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Microsoft employees exposed internal passwords in security lapse

Date 10 Apr, 2024

Writen by Zack Whittaker

Position Security Editor

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Microsoft has resolved a security lapse that exposed internal company files and credentials to the open internet.

Security researchers Can Yoleri, Murat Özfidan and Egemen Koçhisarlı with SOCRadar, a cybersecurity company that helps organizations find security weaknesses, discovered an open and public storage server hosted on Microsoft’s Azure cloud service that was storing internal information relating to Microsoft’s Bing search engine.

The Azure storage server housed code, scripts and configuration files containing passwords, keys and credentials used by the Microsoft employees for accessing other internal databases and systems.

But the storage server itself was not protected with a password and could be accessed by anyone on the internet.

Yoleri told TechCrunch that the exposed data could potentially help malicious actors identify or access other places where Microsoft stores its internal files. Identifying those storage locations “could result in more significant data leaks and possibly compromise the services in use,” Yoleri said.

The researchers notified Microsoft of the security lapse on February 6, and Microsoft secured the spilling files on March 5.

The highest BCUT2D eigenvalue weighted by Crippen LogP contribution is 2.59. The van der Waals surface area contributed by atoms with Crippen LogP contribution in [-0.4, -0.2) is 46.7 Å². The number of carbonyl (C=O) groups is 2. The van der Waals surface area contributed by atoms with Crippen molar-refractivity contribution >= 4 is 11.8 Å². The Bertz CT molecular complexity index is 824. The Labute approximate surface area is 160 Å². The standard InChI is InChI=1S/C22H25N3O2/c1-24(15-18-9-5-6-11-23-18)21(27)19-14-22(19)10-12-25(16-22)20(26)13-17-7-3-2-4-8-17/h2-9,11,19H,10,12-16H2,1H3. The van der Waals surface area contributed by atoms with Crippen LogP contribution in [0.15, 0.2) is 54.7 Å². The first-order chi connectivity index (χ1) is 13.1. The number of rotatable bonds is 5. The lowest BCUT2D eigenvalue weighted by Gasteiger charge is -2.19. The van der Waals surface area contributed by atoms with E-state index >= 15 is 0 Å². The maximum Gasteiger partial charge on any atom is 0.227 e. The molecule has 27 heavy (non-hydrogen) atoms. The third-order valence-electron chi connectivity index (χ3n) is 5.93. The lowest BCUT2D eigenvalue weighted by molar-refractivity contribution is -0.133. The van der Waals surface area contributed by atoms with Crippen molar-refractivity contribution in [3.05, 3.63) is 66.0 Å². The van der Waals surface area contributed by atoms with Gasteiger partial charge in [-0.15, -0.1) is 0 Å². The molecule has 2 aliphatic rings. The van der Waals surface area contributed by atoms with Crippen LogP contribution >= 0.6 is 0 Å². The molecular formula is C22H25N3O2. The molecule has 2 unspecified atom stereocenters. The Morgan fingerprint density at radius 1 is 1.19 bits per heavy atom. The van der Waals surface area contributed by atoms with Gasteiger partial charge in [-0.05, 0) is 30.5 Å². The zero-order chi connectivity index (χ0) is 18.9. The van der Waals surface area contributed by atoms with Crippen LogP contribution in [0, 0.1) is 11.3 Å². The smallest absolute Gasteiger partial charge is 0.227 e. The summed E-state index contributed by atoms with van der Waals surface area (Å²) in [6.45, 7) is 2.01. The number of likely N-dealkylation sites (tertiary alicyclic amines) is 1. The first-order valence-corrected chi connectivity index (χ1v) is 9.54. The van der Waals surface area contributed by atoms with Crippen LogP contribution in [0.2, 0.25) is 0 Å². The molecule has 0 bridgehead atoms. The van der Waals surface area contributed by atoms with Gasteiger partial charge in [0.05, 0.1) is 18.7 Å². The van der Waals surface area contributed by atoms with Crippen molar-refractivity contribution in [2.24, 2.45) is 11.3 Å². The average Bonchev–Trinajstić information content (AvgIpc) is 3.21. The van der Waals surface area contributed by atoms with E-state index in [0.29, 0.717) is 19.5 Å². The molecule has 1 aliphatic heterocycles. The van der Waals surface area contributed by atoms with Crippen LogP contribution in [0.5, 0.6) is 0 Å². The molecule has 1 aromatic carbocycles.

It’s not known for how long the cloud server was exposed to the internet, or if anyone other than SOCRadar discovered the exposed data inside. When reached by email, a spokesperson for Microsoft did not provide comment by the time of publication. Microsoft did not say if it had reset or changed any of the exposed internal credentials.

This is the latest security gaffe at Microsoft as the company tries to rebuild trust with its customers after a series of cloud security incidents in recent years. In a similar security lapse last year, researchers found that Microsoft employees were exposing their own corporate network logins in code published to GitHub.

Microsoft also came under fire last year after the company admitted it did not know how China-backed hackers stole an internal email signing key that allowed the hackers broad access to Microsoft-hosted inboxes of senior U.S. government officials. An independent board of cyber experts tasked with investigating the email breach wrote in their report, published last week, that the hackers succeeded because of a “cascade of security failures at Microsoft.”

In March, Microsoft said that it continues to counter an ongoing cyberattack that allowed Russian state-backed hackers to steal portions of the company’s source code and internal emails from Microsoft corporate executives.

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